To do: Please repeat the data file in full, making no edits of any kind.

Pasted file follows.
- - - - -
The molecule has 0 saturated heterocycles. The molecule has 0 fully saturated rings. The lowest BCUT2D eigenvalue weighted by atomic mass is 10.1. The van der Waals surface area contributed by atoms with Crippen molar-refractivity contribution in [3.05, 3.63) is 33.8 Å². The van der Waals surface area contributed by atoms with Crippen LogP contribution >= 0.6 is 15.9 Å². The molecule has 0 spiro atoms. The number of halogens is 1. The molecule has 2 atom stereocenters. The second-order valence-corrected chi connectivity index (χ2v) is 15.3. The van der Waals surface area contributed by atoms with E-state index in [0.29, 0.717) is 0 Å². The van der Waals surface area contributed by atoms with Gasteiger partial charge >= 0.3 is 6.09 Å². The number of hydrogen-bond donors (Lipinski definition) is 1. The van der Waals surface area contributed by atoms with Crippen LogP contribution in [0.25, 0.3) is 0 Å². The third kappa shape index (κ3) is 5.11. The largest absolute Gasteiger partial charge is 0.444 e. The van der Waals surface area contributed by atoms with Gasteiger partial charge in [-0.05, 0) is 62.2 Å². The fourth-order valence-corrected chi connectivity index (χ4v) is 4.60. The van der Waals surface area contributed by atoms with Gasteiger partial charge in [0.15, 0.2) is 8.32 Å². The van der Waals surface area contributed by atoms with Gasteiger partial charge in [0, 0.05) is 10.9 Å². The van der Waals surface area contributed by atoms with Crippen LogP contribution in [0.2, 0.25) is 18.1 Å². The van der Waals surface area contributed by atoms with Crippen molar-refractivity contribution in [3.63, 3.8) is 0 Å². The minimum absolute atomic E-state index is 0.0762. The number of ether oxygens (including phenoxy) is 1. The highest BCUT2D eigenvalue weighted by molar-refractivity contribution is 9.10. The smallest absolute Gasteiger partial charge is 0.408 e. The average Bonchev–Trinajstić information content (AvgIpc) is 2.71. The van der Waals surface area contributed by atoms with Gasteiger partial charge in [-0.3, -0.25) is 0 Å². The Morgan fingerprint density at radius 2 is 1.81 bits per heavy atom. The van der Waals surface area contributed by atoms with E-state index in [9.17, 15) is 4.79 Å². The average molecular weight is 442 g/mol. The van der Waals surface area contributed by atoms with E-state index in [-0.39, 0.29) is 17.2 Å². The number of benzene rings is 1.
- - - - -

The molecule has 0 saturated heterocycles. The molecule has 0 fully saturated rings. The lowest BCUT2D eigenvalue weighted by atomic mass is 10.1. The van der Waals surface area contributed by atoms with Crippen molar-refractivity contribution in [3.05, 3.63) is 33.8 Å². The van der Waals surface area contributed by atoms with Crippen LogP contribution >= 0.6 is 15.9 Å². The molecule has 0 spiro atoms. The number of halogens is 1. The molecule has 2 atom stereocenters. The second-order valence-corrected chi connectivity index (χ2v) is 15.3. The van der Waals surface area contributed by atoms with E-state index in [0.29, 0.717) is 0 Å². The van der Waals surface area contributed by atoms with Gasteiger partial charge >= 0.3 is 6.09 Å². The number of hydrogen-bond donors (Lipinski definition) is 1. The van der Waals surface area contributed by atoms with Crippen LogP contribution in [0.25, 0.3) is 0 Å². The third kappa shape index (κ3) is 5.11. The largest absolute Gasteiger partial charge is 0.444 e. The van der Waals surface area contributed by atoms with Gasteiger partial charge in [-0.05, 0) is 62.2 Å². The fourth-order valence-corrected chi connectivity index (χ4v) is 4.60. The van der Waals surface area contributed by atoms with Gasteiger partial charge in [0.15, 0.2) is 8.32 Å². The van der Waals surface area contributed by atoms with Gasteiger partial charge in [0, 0.05) is 10.9 Å². The van der Waals surface area contributed by atoms with Crippen LogP contribution in [0.2, 0.25) is 18.1 Å². The van der Waals surface area contributed by atoms with Crippen molar-refractivity contribution in [3.63, 3.8) is 0 Å². The minimum absolute atomic E-state index is 0.0762. The number of ether oxygens (including phenoxy) is 1. The highest BCUT2D eigenvalue weighted by molar-refractivity contribution is 9.10. The smallest absolute Gasteiger partial charge is 0.408 e. The average Bonchev–Trinajstić information content (AvgIpc) is 2.71. The van der Waals surface area contributed by atoms with Gasteiger partial charge in [-0.3, -0.25) is 0 Å². The Morgan fingerprint density at radius 2 is 1.81 bits per heavy atom. The van der Waals surface area contributed by atoms with E-state index in [9.17, 15) is 4.79 Å². The average molecular weight is 442 g/mol. The van der Waals surface area contributed by atoms with E-state index in [-0.39, 0.29) is 17.2 Å². The number of benzene rings is 1.